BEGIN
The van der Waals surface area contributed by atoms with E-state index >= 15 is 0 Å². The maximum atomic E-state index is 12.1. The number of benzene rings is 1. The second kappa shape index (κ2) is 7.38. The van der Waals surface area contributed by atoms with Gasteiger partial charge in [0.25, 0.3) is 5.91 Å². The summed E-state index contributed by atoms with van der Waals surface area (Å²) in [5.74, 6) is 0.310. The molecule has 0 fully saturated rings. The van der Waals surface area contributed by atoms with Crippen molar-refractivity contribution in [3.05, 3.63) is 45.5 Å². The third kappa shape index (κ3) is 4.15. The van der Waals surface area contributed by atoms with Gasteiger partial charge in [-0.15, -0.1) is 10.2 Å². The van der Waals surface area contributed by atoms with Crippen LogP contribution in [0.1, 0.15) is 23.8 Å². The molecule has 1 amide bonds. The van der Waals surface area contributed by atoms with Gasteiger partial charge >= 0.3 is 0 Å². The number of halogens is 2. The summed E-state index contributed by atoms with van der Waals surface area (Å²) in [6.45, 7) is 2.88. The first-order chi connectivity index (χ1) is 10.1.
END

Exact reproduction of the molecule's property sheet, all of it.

The van der Waals surface area contributed by atoms with E-state index >= 15 is 0 Å². The maximum atomic E-state index is 12.1. The number of benzene rings is 1. The second kappa shape index (κ2) is 7.38. The van der Waals surface area contributed by atoms with Gasteiger partial charge in [0.25, 0.3) is 5.91 Å². The summed E-state index contributed by atoms with van der Waals surface area (Å²) in [5.74, 6) is 0.310. The molecule has 0 fully saturated rings. The van der Waals surface area contributed by atoms with Crippen molar-refractivity contribution in [3.05, 3.63) is 45.5 Å². The third kappa shape index (κ3) is 4.15. The van der Waals surface area contributed by atoms with Gasteiger partial charge in [-0.15, -0.1) is 10.2 Å². The van der Waals surface area contributed by atoms with Crippen LogP contribution in [0.1, 0.15) is 23.8 Å². The molecule has 1 amide bonds. The van der Waals surface area contributed by atoms with Gasteiger partial charge >= 0.3 is 0 Å². The number of halogens is 2. The summed E-state index contributed by atoms with van der Waals surface area (Å²) in [6.45, 7) is 2.88. The first-order chi connectivity index (χ1) is 10.1.